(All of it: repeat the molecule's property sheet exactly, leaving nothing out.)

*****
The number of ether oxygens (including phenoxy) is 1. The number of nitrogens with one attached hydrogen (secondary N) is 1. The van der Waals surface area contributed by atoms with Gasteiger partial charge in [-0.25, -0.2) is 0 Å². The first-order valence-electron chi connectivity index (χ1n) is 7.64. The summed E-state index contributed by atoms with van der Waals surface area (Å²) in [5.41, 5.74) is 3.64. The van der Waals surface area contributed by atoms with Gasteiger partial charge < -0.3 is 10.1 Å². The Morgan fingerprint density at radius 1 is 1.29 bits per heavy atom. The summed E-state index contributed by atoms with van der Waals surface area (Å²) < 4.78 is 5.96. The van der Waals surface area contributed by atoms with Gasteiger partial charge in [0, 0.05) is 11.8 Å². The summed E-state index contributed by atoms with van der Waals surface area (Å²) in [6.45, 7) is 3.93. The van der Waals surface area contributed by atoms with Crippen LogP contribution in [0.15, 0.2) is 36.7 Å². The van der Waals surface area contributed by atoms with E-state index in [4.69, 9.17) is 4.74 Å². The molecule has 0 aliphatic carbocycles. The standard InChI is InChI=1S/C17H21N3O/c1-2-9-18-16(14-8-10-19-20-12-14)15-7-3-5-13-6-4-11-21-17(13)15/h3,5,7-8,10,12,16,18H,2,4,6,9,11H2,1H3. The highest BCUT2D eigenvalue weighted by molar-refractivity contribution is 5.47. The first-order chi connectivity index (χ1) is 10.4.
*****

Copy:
The number of ether oxygens (including phenoxy) is 1. The number of nitrogens with one attached hydrogen (secondary N) is 1. The van der Waals surface area contributed by atoms with Gasteiger partial charge in [-0.25, -0.2) is 0 Å². The first-order valence-electron chi connectivity index (χ1n) is 7.64. The summed E-state index contributed by atoms with van der Waals surface area (Å²) in [5.41, 5.74) is 3.64. The van der Waals surface area contributed by atoms with Gasteiger partial charge < -0.3 is 10.1 Å². The Morgan fingerprint density at radius 1 is 1.29 bits per heavy atom. The summed E-state index contributed by atoms with van der Waals surface area (Å²) < 4.78 is 5.96. The van der Waals surface area contributed by atoms with Gasteiger partial charge in [0, 0.05) is 11.8 Å². The summed E-state index contributed by atoms with van der Waals surface area (Å²) in [6.45, 7) is 3.93. The van der Waals surface area contributed by atoms with Crippen LogP contribution in [0.15, 0.2) is 36.7 Å². The van der Waals surface area contributed by atoms with E-state index in [4.69, 9.17) is 4.74 Å². The molecule has 0 aliphatic carbocycles. The standard InChI is InChI=1S/C17H21N3O/c1-2-9-18-16(14-8-10-19-20-12-14)15-7-3-5-13-6-4-11-21-17(13)15/h3,5,7-8,10,12,16,18H,2,4,6,9,11H2,1H3. The highest BCUT2D eigenvalue weighted by molar-refractivity contribution is 5.47. The first-order chi connectivity index (χ1) is 10.4.